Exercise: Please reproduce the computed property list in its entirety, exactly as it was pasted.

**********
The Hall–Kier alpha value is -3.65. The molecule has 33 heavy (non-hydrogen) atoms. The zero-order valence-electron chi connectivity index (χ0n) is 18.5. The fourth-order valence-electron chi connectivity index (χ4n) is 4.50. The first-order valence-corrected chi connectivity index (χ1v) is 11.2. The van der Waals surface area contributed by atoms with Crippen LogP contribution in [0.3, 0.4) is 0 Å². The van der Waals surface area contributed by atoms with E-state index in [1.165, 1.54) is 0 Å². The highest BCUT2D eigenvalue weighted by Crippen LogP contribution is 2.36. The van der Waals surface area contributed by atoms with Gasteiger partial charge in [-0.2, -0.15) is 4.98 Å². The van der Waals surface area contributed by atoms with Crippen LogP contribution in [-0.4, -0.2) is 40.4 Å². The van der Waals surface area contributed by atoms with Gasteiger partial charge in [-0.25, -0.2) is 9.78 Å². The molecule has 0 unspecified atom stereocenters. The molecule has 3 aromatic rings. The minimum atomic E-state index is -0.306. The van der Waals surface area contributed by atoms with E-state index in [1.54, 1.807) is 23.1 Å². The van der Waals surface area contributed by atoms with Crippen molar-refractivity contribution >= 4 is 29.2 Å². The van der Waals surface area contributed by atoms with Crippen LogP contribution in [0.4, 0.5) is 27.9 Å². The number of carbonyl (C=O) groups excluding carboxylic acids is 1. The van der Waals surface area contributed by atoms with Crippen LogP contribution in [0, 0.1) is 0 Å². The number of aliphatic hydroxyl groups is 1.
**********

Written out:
The Hall–Kier alpha value is -3.65. The molecule has 33 heavy (non-hydrogen) atoms. The zero-order valence-electron chi connectivity index (χ0n) is 18.5. The fourth-order valence-electron chi connectivity index (χ4n) is 4.50. The first-order valence-corrected chi connectivity index (χ1v) is 11.2. The van der Waals surface area contributed by atoms with Crippen LogP contribution in [0.3, 0.4) is 0 Å². The van der Waals surface area contributed by atoms with E-state index in [1.165, 1.54) is 0 Å². The highest BCUT2D eigenvalue weighted by Crippen LogP contribution is 2.36. The van der Waals surface area contributed by atoms with Gasteiger partial charge in [-0.2, -0.15) is 4.98 Å². The van der Waals surface area contributed by atoms with Crippen LogP contribution in [-0.4, -0.2) is 40.4 Å². The van der Waals surface area contributed by atoms with Gasteiger partial charge in [-0.25, -0.2) is 9.78 Å². The molecule has 0 unspecified atom stereocenters. The molecule has 3 aromatic rings. The minimum atomic E-state index is -0.306. The van der Waals surface area contributed by atoms with E-state index in [1.54, 1.807) is 23.1 Å². The van der Waals surface area contributed by atoms with Crippen molar-refractivity contribution >= 4 is 29.2 Å². The van der Waals surface area contributed by atoms with Crippen LogP contribution in [0.4, 0.5) is 27.9 Å². The number of carbonyl (C=O) groups excluding carboxylic acids is 1. The van der Waals surface area contributed by atoms with Crippen LogP contribution in [0, 0.1) is 0 Å². The number of aliphatic hydroxyl groups is 1.